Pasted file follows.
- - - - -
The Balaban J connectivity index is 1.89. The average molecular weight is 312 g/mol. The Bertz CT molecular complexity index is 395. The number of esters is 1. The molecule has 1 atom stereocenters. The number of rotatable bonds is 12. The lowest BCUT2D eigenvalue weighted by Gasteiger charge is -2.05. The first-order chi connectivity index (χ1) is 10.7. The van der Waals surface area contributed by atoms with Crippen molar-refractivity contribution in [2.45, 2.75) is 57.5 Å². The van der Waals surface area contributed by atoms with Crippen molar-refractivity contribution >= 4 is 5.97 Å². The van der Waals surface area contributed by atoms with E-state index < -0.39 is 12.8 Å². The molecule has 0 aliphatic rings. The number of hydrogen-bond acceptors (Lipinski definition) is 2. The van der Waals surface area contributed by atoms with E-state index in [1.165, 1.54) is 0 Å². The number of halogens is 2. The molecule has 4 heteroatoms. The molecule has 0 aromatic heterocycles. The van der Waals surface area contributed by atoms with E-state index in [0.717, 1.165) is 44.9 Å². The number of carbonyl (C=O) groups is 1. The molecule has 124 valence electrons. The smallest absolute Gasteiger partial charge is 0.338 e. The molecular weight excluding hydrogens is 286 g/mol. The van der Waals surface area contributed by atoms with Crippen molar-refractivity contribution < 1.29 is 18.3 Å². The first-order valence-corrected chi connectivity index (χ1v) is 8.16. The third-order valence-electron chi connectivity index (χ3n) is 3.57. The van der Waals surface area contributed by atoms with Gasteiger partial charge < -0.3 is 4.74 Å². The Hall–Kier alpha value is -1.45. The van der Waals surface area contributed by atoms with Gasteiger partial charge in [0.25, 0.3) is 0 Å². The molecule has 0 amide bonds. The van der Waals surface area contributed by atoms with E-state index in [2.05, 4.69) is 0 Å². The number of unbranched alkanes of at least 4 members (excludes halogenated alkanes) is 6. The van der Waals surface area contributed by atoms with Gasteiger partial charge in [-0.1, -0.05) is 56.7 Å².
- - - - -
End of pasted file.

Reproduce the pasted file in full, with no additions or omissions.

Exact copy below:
The Balaban J connectivity index is 1.89. The average molecular weight is 312 g/mol. The Bertz CT molecular complexity index is 395. The number of esters is 1. The molecule has 1 atom stereocenters. The number of rotatable bonds is 12. The lowest BCUT2D eigenvalue weighted by Gasteiger charge is -2.05. The first-order chi connectivity index (χ1) is 10.7. The van der Waals surface area contributed by atoms with Crippen molar-refractivity contribution in [2.45, 2.75) is 57.5 Å². The van der Waals surface area contributed by atoms with Crippen molar-refractivity contribution >= 4 is 5.97 Å². The van der Waals surface area contributed by atoms with E-state index < -0.39 is 12.8 Å². The molecule has 0 aliphatic rings. The number of hydrogen-bond acceptors (Lipinski definition) is 2. The van der Waals surface area contributed by atoms with E-state index in [1.165, 1.54) is 0 Å². The number of halogens is 2. The molecule has 4 heteroatoms. The molecule has 0 aromatic heterocycles. The van der Waals surface area contributed by atoms with E-state index in [0.717, 1.165) is 44.9 Å². The number of carbonyl (C=O) groups is 1. The molecule has 124 valence electrons. The smallest absolute Gasteiger partial charge is 0.338 e. The molecular weight excluding hydrogens is 286 g/mol. The van der Waals surface area contributed by atoms with Crippen molar-refractivity contribution < 1.29 is 18.3 Å². The first-order valence-corrected chi connectivity index (χ1v) is 8.16. The third-order valence-electron chi connectivity index (χ3n) is 3.57. The van der Waals surface area contributed by atoms with Gasteiger partial charge < -0.3 is 4.74 Å². The Hall–Kier alpha value is -1.45. The van der Waals surface area contributed by atoms with Gasteiger partial charge in [0.25, 0.3) is 0 Å². The molecule has 0 amide bonds. The van der Waals surface area contributed by atoms with E-state index in [2.05, 4.69) is 0 Å². The number of unbranched alkanes of at least 4 members (excludes halogenated alkanes) is 6. The van der Waals surface area contributed by atoms with Gasteiger partial charge in [-0.1, -0.05) is 56.7 Å².